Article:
He removed a roasted turkey from the ice chest and set it on the kitchen countertop.
“Um, do we, um, have a knife?”
“Oh, a knife,” I answer. “Well–”
“When I took the butcher block table home with me, I took most of the utensils in its drawers.”
“Then I guess we don’t have a knife.”
“How am I going to carve the turkey? I guess I’ll have to get my hunting knife from the car.”
And so it went for Thanksgiving 2009. There was no can opener for the green beans when it came time to put the traditional casserole together. Yep, hunting knife again. There wasn’t even a table to sit at.
I spent Thanksgiving at the house of my childhood, that constant place, the place of stability and security and order, even at times when my life had none, the place my children knew as a home that would always be there; they’d moved around so much they never had a home like that. My parents bought this house at 807 Deering in April of 1949 before I was even born. It is the only “home” I have ever known. Now, my parents are gone. Dad in 2006, Mama last month.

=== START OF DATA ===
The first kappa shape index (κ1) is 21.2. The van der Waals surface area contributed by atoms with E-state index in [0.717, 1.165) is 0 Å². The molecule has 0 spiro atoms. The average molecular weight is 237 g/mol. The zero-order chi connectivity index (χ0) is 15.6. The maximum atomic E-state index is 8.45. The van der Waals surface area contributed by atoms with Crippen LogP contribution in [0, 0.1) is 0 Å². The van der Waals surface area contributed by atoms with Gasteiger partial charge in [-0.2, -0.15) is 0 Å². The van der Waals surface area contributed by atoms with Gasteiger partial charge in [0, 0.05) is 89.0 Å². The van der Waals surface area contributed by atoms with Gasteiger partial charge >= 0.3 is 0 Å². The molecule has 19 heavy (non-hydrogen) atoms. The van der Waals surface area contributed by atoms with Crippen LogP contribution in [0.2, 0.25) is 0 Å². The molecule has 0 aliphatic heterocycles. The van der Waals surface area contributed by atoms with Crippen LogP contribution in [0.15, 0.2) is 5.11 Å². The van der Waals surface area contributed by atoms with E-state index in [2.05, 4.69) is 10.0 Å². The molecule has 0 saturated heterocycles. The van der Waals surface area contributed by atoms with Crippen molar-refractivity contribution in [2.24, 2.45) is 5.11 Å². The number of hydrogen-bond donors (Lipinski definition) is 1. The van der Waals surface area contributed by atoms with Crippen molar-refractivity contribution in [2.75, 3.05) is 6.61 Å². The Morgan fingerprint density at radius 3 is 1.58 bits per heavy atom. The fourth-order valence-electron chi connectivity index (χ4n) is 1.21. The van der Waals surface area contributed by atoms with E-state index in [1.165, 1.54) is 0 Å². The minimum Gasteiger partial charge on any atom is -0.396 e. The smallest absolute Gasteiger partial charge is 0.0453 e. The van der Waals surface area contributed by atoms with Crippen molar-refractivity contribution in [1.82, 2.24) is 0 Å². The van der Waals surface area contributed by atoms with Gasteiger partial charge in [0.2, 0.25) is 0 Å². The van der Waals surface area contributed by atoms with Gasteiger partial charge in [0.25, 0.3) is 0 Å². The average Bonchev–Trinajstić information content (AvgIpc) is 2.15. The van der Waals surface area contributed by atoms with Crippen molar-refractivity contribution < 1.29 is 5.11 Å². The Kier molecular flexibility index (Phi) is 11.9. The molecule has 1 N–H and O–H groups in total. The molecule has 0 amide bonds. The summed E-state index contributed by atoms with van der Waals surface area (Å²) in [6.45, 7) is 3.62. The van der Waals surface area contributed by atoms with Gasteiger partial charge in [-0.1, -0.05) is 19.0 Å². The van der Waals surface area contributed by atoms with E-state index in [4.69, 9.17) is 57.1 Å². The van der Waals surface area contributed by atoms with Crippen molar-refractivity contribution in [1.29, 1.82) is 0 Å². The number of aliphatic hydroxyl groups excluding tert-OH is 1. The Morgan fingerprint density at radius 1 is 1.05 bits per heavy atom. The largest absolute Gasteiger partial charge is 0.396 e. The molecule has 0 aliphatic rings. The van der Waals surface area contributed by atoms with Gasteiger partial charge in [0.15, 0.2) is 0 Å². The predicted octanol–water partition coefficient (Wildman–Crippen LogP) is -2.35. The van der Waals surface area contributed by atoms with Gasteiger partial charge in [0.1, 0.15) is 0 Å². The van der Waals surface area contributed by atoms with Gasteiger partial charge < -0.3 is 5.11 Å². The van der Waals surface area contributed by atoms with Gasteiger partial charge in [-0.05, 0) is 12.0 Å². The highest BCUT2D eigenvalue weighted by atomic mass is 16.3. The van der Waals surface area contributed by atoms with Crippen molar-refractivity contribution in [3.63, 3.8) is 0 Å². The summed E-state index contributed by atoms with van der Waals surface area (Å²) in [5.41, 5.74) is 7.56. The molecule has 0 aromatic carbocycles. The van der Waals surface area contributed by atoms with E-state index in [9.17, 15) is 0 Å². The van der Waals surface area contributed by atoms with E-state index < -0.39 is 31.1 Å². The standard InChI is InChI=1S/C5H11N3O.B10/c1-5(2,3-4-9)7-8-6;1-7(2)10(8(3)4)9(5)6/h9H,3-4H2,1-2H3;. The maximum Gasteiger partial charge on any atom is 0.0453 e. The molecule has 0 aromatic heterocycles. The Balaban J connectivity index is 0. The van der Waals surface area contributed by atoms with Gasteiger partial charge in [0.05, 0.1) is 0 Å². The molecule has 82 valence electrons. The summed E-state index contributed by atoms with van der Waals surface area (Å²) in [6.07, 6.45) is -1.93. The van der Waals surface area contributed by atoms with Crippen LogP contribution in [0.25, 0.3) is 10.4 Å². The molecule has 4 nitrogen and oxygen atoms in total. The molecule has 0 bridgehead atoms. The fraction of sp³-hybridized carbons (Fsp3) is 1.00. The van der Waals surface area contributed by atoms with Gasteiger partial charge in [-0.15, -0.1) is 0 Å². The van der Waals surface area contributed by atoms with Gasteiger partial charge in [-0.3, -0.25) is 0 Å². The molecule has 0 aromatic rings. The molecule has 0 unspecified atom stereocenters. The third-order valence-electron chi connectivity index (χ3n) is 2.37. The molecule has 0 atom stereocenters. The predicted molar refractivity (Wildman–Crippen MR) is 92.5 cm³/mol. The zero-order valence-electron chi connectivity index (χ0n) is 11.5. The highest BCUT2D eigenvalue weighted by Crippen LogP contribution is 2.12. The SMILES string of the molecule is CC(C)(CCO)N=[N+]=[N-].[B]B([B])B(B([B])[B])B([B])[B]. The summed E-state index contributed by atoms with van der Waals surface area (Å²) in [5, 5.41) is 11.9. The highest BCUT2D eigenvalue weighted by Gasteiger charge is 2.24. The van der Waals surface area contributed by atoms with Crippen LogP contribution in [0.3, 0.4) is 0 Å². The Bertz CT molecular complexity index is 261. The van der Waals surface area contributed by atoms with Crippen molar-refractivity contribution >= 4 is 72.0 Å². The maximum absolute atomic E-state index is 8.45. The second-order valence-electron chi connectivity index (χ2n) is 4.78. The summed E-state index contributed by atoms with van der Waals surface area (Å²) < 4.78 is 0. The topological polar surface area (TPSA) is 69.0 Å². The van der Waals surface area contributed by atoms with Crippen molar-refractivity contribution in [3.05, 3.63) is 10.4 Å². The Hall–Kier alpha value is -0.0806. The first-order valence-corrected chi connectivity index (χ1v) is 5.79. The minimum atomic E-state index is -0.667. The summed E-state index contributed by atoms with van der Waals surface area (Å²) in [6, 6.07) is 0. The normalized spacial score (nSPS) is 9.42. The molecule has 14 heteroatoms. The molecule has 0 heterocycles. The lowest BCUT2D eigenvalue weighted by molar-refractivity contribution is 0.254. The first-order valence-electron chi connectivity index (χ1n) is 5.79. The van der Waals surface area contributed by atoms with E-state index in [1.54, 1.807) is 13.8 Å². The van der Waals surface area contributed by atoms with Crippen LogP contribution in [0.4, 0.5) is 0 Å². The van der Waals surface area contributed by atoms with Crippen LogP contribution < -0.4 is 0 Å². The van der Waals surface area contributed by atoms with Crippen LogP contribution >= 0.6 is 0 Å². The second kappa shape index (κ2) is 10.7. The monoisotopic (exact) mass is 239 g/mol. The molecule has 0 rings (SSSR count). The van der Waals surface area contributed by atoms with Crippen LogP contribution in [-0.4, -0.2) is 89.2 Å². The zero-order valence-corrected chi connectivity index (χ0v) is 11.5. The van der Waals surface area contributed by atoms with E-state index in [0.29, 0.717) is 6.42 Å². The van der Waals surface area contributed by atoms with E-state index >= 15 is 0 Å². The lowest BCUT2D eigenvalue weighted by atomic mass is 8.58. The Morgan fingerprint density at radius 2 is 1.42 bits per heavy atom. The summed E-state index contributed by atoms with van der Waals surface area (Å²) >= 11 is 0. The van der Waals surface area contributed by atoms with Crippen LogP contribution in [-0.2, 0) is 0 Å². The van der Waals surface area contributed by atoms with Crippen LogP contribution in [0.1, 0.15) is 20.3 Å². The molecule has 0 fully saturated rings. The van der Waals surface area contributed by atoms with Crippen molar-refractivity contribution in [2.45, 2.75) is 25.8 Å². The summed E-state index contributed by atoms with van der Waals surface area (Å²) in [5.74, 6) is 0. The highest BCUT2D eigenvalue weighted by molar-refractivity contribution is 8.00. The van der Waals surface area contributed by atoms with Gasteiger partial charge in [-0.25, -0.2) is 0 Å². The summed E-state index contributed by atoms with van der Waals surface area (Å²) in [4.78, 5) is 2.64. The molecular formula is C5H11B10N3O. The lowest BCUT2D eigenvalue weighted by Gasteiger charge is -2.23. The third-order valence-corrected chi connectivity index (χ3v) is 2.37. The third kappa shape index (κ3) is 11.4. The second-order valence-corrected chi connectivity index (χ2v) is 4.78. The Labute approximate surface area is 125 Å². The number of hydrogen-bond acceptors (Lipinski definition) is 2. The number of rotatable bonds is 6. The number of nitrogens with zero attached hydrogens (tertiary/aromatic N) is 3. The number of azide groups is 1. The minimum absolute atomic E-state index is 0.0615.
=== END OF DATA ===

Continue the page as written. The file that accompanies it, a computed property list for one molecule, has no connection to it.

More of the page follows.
We’ve done some cleaning and weeding out of things — clothes, shoes, dishes, cookware. The grandchildren have brought rental trucks and removed big furniture items — a butcher block table, a freezer, table and chairs, recliners, bed, rocking chair, safe. Now, it’s the little stuff that’s left, and the whole family had planned to meet for Thanksgiving for one last celebratory meal together. Everyone backed out, except me, and a son and daughter-in-law and twin grandchildren came for a few hours.
First off, a realtor met me at the house. “It looks good…don’t need to do anything…it’s ready to show…I have a young couple in mind.” Took my breath away.